Treasury yields climb after better-than-expected jobs data

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U.S. Treasury yields continued to climb on Thursday morning, as investors watched for progress on an economic relief plan, and also following better-than-expected private jobs data.

The yield on the benchmark 10-year Treasury note rose to 1.139% at 3:30 a.m. ET, while the yield on the 30-year Treasury bond advanced to 1.927%. Yields move inversely to prices.

Treasurys

Treasury yields continued to rise, after data released Wednesday showed private companies added 174,000 jobs in January, which was well above the 50,000 payrolls estimate from economists surveyed by Dow Jones. It also marked an improvement from the 78,000 decline in private payrolls in December.

The Labor Department is due to release its latest weekly jobless claims report at 8:30 a.m. ET. Economists polled by Dow Jones expect first-time claims to total 830,000 for the week that ended Jan. 30, which would mark a slight reduction on 847,000 new claims made the previous week.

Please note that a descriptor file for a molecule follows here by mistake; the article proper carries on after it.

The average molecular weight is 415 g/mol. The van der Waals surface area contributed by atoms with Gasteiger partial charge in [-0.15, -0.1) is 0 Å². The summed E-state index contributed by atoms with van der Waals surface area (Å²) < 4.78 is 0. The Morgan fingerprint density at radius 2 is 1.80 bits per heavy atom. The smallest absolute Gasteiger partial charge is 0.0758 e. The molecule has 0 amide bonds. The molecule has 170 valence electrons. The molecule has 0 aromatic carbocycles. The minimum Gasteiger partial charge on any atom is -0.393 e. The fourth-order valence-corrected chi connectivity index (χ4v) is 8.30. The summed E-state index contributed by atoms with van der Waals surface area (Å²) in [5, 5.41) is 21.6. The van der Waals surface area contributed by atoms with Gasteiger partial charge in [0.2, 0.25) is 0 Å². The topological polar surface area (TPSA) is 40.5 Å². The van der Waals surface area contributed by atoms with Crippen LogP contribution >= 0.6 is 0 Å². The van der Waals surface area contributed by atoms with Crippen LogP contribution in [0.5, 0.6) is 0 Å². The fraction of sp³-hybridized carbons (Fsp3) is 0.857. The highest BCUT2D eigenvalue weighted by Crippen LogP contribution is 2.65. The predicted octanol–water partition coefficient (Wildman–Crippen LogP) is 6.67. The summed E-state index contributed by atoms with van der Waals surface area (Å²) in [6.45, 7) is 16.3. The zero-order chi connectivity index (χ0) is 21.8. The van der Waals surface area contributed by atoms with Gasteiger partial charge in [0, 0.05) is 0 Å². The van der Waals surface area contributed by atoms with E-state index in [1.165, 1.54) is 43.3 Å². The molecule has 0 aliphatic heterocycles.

Data tracking nonfarm unit labor costs and productivity in the fourth quarter is also expected out at that time.

Figures for factory orders in December are due to be released at 10 a.m. ET.

Mary Daly, president of the Federal Reserve Bank of San Francisco, is expected to make a speech at 2 p.m. ET.

Auctions will be held Thursday for $30 billion of 4-week bills and $35 billion of 8-week bills.

CNBC’s Jeff Cox and Thomas Franck contributed to this report.

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